SYDNEY — With two strong breakout local drama hits — Seven’s “City Homicide” and Nine’s “Sea Patrol” — local drama programming is back in the spotlight Down Under.
“There has been a major swing back to Australian programming — the list of top-20 programs in Australia is now consistently about 75% Australian,” says Seven Network programming topper Tim Worner. “That’s why for us these trips (to Mipcom) are more and more about keeping your development slate robust and energetic.”
Worner says the web, which is on track to win this year’s annual ratings tussle with Nine for the first time in two decades, is looking to fill its 7:30 p.m. slot and would love a good laffer or family-friendly skein.
“Seven has had a lot of success with observational documentary series like ‘Border Security’ and ‘RSPCA Animal Rescue,’ ” he says. “The others have cottoned on to this a bit, so we’ll be starting to look at what might be next.”
Younger-skewing Network Ten lacks Nine and Seven’s big local hits so far but says that homegrown drama is important to it.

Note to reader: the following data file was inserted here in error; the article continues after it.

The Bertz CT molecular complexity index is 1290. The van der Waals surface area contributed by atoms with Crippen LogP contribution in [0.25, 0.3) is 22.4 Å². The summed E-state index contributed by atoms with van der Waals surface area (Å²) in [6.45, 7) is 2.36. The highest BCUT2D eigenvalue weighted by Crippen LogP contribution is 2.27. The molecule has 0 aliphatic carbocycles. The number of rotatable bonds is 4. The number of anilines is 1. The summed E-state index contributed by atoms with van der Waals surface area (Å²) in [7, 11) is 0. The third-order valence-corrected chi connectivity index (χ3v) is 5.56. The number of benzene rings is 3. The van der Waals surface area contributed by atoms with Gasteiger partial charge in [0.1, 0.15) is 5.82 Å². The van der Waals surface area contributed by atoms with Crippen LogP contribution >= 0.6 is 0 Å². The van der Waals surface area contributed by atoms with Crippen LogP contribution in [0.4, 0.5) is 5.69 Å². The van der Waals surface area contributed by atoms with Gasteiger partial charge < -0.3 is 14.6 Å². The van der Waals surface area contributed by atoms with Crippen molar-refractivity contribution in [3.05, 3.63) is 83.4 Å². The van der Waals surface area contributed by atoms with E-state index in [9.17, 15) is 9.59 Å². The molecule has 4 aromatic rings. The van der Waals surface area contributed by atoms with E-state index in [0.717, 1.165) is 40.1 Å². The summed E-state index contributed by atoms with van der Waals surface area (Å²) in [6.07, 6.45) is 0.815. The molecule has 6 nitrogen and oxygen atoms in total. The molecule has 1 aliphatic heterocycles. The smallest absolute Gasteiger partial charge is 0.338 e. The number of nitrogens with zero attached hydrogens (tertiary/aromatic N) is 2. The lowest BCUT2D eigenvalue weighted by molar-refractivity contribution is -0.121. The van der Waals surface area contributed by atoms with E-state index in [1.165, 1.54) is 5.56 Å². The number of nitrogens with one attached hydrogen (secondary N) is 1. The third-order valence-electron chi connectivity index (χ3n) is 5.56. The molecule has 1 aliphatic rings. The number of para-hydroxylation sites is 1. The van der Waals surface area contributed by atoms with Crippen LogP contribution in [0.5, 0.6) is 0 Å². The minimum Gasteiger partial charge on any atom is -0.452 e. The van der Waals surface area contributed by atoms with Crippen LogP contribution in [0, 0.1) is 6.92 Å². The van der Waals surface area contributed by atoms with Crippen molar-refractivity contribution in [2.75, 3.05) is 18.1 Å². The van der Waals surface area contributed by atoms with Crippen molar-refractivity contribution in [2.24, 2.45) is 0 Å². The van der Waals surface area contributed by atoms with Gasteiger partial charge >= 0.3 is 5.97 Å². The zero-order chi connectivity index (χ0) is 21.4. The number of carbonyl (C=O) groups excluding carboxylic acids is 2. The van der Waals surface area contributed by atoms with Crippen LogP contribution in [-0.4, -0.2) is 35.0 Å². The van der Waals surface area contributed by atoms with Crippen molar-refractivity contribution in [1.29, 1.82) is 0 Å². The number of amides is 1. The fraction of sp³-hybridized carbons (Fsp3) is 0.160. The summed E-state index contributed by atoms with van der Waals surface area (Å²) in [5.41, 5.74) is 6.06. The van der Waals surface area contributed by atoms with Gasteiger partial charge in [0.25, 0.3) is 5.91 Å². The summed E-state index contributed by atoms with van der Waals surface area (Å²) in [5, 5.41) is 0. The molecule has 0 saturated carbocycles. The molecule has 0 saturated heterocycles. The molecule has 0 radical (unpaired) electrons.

“We are in the market for co-production in terms of drama,” says Ten head of programming Beverly McGarvey. “We are in very active development with three or four drama projects, but we will always be on the outlook for others.”
Ten recently revamped its sudser “Neighbours,” which launched to good numbers but has since plateaued. McGarvey says Ten “will continue to pay a lot of attention to it because it’s important for us.”
She adds that Ten is looking for half-hour or one-hour skeins to fill its early evening sked, but that one surprise success has been a bump in the aud for “The Simpsons.”
“The movie has brought back some lapsed viewers who remember how funny it was,” McGarvey says.
Stateside dramas continue to provide stable draws for the three commercial webs, with “Grey’s Anatomy” and “Ugly Betty” for Seven, “House” and “NCIS” for Ten and the “CSI” franchise for Nine all performing.
1. Sea Patrol (Nine)
2. Dancing With the Stars (Seven)
3. Border Security (Seven)